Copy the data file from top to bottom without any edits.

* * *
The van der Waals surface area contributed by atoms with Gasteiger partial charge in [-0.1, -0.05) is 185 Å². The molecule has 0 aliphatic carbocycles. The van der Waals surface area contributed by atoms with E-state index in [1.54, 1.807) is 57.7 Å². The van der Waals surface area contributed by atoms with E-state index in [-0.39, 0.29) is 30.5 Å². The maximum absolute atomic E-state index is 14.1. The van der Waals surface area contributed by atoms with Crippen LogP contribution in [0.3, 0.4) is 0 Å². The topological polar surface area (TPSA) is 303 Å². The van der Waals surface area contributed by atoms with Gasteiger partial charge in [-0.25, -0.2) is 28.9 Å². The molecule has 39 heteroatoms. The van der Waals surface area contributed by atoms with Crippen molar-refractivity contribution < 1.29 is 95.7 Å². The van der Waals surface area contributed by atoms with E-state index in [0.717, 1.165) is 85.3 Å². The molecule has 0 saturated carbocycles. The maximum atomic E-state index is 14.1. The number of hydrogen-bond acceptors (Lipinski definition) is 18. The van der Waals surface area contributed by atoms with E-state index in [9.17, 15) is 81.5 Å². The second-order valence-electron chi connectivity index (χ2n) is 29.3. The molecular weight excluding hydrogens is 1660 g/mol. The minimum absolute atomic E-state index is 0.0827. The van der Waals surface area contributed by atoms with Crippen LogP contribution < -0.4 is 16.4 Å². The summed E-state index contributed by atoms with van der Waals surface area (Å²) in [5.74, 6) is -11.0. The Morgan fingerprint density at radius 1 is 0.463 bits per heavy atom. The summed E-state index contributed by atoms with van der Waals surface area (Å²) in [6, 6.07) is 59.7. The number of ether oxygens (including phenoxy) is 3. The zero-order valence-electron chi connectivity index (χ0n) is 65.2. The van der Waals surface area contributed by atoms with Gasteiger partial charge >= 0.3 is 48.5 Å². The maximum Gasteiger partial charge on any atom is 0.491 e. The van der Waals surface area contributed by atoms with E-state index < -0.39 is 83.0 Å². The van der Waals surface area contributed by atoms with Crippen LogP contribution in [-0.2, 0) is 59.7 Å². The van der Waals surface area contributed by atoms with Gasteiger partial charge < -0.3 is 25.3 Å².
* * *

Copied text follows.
The van der Waals surface area contributed by atoms with Gasteiger partial charge in [-0.1, -0.05) is 185 Å². The molecule has 0 aliphatic carbocycles. The van der Waals surface area contributed by atoms with E-state index in [1.54, 1.807) is 57.7 Å². The van der Waals surface area contributed by atoms with E-state index in [-0.39, 0.29) is 30.5 Å². The maximum absolute atomic E-state index is 14.1. The van der Waals surface area contributed by atoms with Crippen LogP contribution in [0.3, 0.4) is 0 Å². The topological polar surface area (TPSA) is 303 Å². The van der Waals surface area contributed by atoms with Gasteiger partial charge in [-0.25, -0.2) is 28.9 Å². The molecule has 39 heteroatoms. The van der Waals surface area contributed by atoms with Crippen molar-refractivity contribution < 1.29 is 95.7 Å². The van der Waals surface area contributed by atoms with E-state index in [0.717, 1.165) is 85.3 Å². The molecule has 0 saturated carbocycles. The maximum atomic E-state index is 14.1. The number of hydrogen-bond acceptors (Lipinski definition) is 18. The van der Waals surface area contributed by atoms with E-state index in [9.17, 15) is 81.5 Å². The second-order valence-electron chi connectivity index (χ2n) is 29.3. The molecular weight excluding hydrogens is 1660 g/mol. The minimum absolute atomic E-state index is 0.0827. The van der Waals surface area contributed by atoms with Crippen LogP contribution < -0.4 is 16.4 Å². The summed E-state index contributed by atoms with van der Waals surface area (Å²) in [5.74, 6) is -11.0. The Morgan fingerprint density at radius 1 is 0.463 bits per heavy atom. The summed E-state index contributed by atoms with van der Waals surface area (Å²) in [6, 6.07) is 59.7. The number of ether oxygens (including phenoxy) is 3. The zero-order valence-electron chi connectivity index (χ0n) is 65.2. The van der Waals surface area contributed by atoms with Gasteiger partial charge >= 0.3 is 48.5 Å². The maximum Gasteiger partial charge on any atom is 0.491 e. The van der Waals surface area contributed by atoms with E-state index < -0.39 is 83.0 Å². The van der Waals surface area contributed by atoms with Crippen LogP contribution in [-0.2, 0) is 59.7 Å². The van der Waals surface area contributed by atoms with Gasteiger partial charge < -0.3 is 25.3 Å².